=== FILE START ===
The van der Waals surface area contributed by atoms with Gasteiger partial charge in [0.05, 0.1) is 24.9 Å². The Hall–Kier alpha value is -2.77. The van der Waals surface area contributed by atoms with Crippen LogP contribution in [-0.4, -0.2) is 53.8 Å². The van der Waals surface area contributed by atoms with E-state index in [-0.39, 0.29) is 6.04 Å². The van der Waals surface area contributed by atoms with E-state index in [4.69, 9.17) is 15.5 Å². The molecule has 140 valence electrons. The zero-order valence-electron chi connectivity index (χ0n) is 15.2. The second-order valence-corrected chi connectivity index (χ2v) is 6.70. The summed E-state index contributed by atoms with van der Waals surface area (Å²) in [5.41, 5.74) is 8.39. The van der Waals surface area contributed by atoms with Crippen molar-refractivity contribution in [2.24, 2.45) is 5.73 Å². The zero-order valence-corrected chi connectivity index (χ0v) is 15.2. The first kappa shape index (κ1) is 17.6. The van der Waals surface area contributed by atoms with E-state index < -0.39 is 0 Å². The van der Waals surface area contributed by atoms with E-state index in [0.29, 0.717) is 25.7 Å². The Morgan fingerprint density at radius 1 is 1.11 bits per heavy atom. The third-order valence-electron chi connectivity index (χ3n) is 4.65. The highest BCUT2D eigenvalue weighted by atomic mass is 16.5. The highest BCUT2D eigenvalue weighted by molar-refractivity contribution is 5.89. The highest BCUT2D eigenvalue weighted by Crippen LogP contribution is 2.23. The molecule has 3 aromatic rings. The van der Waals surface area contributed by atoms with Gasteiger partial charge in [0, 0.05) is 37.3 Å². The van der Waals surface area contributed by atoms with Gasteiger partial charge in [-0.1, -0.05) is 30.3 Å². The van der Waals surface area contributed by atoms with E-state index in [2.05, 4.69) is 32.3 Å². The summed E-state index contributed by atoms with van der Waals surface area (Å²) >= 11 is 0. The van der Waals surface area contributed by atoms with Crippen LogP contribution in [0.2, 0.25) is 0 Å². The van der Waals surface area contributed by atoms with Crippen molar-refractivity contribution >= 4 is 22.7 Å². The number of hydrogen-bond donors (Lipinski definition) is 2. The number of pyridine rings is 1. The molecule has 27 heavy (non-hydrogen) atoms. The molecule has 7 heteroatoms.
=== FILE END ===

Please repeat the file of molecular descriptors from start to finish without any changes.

The van der Waals surface area contributed by atoms with Gasteiger partial charge in [0.05, 0.1) is 24.9 Å². The Hall–Kier alpha value is -2.77. The van der Waals surface area contributed by atoms with Crippen LogP contribution in [-0.4, -0.2) is 53.8 Å². The van der Waals surface area contributed by atoms with E-state index in [-0.39, 0.29) is 6.04 Å². The van der Waals surface area contributed by atoms with E-state index in [4.69, 9.17) is 15.5 Å². The molecule has 140 valence electrons. The zero-order valence-electron chi connectivity index (χ0n) is 15.2. The second-order valence-corrected chi connectivity index (χ2v) is 6.70. The summed E-state index contributed by atoms with van der Waals surface area (Å²) in [5.41, 5.74) is 8.39. The van der Waals surface area contributed by atoms with Crippen molar-refractivity contribution in [2.24, 2.45) is 5.73 Å². The zero-order valence-corrected chi connectivity index (χ0v) is 15.2. The first kappa shape index (κ1) is 17.6. The van der Waals surface area contributed by atoms with E-state index < -0.39 is 0 Å². The van der Waals surface area contributed by atoms with E-state index in [0.29, 0.717) is 25.7 Å². The Morgan fingerprint density at radius 1 is 1.11 bits per heavy atom. The third-order valence-electron chi connectivity index (χ3n) is 4.65. The highest BCUT2D eigenvalue weighted by atomic mass is 16.5. The highest BCUT2D eigenvalue weighted by molar-refractivity contribution is 5.89. The highest BCUT2D eigenvalue weighted by Crippen LogP contribution is 2.23. The molecule has 3 aromatic rings. The van der Waals surface area contributed by atoms with Gasteiger partial charge in [0, 0.05) is 37.3 Å². The van der Waals surface area contributed by atoms with Gasteiger partial charge in [-0.1, -0.05) is 30.3 Å². The van der Waals surface area contributed by atoms with E-state index in [2.05, 4.69) is 32.3 Å². The summed E-state index contributed by atoms with van der Waals surface area (Å²) >= 11 is 0. The van der Waals surface area contributed by atoms with Crippen LogP contribution in [0.2, 0.25) is 0 Å². The van der Waals surface area contributed by atoms with Crippen molar-refractivity contribution >= 4 is 22.7 Å². The number of hydrogen-bond donors (Lipinski definition) is 2. The number of pyridine rings is 1. The molecule has 27 heavy (non-hydrogen) atoms. The molecule has 7 heteroatoms.